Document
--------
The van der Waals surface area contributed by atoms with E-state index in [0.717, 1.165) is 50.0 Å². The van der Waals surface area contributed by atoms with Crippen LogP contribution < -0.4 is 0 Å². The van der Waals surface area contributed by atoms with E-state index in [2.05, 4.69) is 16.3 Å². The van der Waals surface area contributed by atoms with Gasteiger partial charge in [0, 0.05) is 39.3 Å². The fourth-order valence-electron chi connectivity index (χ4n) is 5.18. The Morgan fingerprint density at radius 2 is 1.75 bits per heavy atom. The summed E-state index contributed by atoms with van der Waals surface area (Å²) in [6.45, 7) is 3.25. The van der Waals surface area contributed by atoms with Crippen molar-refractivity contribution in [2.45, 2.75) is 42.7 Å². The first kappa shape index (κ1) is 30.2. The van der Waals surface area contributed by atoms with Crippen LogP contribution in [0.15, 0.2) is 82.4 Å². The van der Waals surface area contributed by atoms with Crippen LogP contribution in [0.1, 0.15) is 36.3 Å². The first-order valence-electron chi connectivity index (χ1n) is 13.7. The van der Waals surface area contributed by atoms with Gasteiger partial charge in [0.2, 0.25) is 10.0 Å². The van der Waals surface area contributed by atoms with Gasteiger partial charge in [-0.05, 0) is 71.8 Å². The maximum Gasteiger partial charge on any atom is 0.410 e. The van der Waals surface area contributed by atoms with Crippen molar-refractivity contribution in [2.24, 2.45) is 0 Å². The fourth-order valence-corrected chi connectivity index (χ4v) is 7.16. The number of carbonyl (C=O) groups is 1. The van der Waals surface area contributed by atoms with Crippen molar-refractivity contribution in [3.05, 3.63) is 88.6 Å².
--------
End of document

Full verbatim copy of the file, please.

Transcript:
The van der Waals surface area contributed by atoms with E-state index in [0.717, 1.165) is 50.0 Å². The van der Waals surface area contributed by atoms with Crippen LogP contribution < -0.4 is 0 Å². The van der Waals surface area contributed by atoms with E-state index in [2.05, 4.69) is 16.3 Å². The van der Waals surface area contributed by atoms with Gasteiger partial charge in [0, 0.05) is 39.3 Å². The fourth-order valence-electron chi connectivity index (χ4n) is 5.18. The Morgan fingerprint density at radius 2 is 1.75 bits per heavy atom. The summed E-state index contributed by atoms with van der Waals surface area (Å²) in [6.45, 7) is 3.25. The van der Waals surface area contributed by atoms with Crippen molar-refractivity contribution in [2.45, 2.75) is 42.7 Å². The first kappa shape index (κ1) is 30.2. The van der Waals surface area contributed by atoms with Crippen LogP contribution in [0.15, 0.2) is 82.4 Å². The van der Waals surface area contributed by atoms with Crippen LogP contribution in [0.1, 0.15) is 36.3 Å². The first-order valence-electron chi connectivity index (χ1n) is 13.7. The van der Waals surface area contributed by atoms with Gasteiger partial charge in [0.2, 0.25) is 10.0 Å². The van der Waals surface area contributed by atoms with Gasteiger partial charge in [-0.05, 0) is 71.8 Å². The maximum Gasteiger partial charge on any atom is 0.410 e. The van der Waals surface area contributed by atoms with Crippen molar-refractivity contribution in [2.24, 2.45) is 0 Å². The fourth-order valence-corrected chi connectivity index (χ4v) is 7.16. The number of carbonyl (C=O) groups is 1. The van der Waals surface area contributed by atoms with Crippen molar-refractivity contribution in [3.05, 3.63) is 88.6 Å².